At The Dellutri Law Group, we sue harassing creditors and debt collectors all the time. There is both state and federal law that clearly states the actions that are not allowed with respect to collecting on debt.
The state statute on that topic is known as the Florida Consumer Collection Practices Act (FCCPA). The FCCPA states that if anyone attempts to collect a debt in violation of its provisions, the debtor is entitled to actual damages, statutory damages, and the attorney’s fees and costs incurred with having to bring suit to enforce his or her rights. Most of those categories for damages are easily quantifiable.
Statutory damages are up to $1,000 pursuant to the statute, and the attorney you hire to file the lawsuit will be keeping meticulous track of his or her fees and costs. What are actual damages though—and how do you calculate them? Actual damages (sometimes called compensatory damages) are damages you’ve incurred that you can show were caused by the other party’s wrongful conduct.
For example, in a personal injury lawsuit, if someone hits you with their car and causes $5,000 in damage to your vehicle and further causes you $5,000 in medical bills, your actual damages are $10,000.
But that can be tricky to figure out in an FCCPA lawsuit because frequently the “damage” a debtor has sustained is just aggravation, annoyance, embarrassment, frustration, fear, depression, etc. Those are all emotional damages that are hard to put a price on. However, any damage you’ve sustained as a result of a harassing debt collector is potentially recoverable in an FCCPA lawsuit.
Think about each time you got a harassing phone call or letter. What happened as a result? Did you have to pay anything out of pocket? Here are some common scenarios that might help you add up your actual damages:
- Did you become so distressed as a result of a harassing creditor/debt collector that you needed to see a medical professional or purchase medication? The money you paid for treatment/medication may very well be actual damages.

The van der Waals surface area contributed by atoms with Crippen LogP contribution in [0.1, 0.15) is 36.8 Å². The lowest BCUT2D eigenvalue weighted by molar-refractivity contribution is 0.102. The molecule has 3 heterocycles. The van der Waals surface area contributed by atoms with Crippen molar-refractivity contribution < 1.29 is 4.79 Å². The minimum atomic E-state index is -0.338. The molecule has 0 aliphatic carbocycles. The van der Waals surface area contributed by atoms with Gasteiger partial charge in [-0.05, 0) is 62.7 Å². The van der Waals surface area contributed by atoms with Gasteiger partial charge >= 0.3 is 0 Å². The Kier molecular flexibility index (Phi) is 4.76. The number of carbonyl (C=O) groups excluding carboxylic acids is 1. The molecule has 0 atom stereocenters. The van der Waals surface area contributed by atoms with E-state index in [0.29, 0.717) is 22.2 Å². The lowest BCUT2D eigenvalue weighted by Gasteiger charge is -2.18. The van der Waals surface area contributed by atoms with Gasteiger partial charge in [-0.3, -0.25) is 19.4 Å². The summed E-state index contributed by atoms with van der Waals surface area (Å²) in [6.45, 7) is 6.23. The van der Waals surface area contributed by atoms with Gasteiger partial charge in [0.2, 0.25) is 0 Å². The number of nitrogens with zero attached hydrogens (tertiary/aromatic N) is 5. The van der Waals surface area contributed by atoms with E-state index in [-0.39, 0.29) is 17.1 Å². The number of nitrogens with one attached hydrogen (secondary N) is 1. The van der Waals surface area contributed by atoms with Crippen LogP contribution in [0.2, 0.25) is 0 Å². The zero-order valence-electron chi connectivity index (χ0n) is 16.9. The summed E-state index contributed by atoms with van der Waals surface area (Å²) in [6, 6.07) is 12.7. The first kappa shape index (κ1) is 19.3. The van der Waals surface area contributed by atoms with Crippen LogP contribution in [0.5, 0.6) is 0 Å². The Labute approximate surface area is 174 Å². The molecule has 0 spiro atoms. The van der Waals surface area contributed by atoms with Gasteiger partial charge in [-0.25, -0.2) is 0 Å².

- Did you have to miss work for any reason as a result of the creditor/debt collector’s actions or the resulting lawsuit? If you did, your lost wages may very well be actual damages.
- Did a creditor or debt collector coerce you into paying debt that you didn’t actually owe? If so, the money you paid may very well be actual damages that you can get back.
These are just a few examples. Depending on your particular case, there may be many other damages you’ve sustained that are recoverable as actual damages. The best thing to do is to take detailed notes of everything that’s happened because of a creditor or debt collector’s violation of the FCCPA. Even if those notes don’t appear to be helpful to you, an experienced consumer litigation attorney can probably discover a lot of hidden actual damages that you may not have considered. If you are being harassed by a debt collector and would like to speak with an attorney,
The Dellutri Law Group offers a free confidential consultation. If you know someone who is having financial problems and the creditors are causing them stress and anxiety, please feel free to pass this blog along to them. We built this business on referrals from satisfied customers and will continue to do so with your help.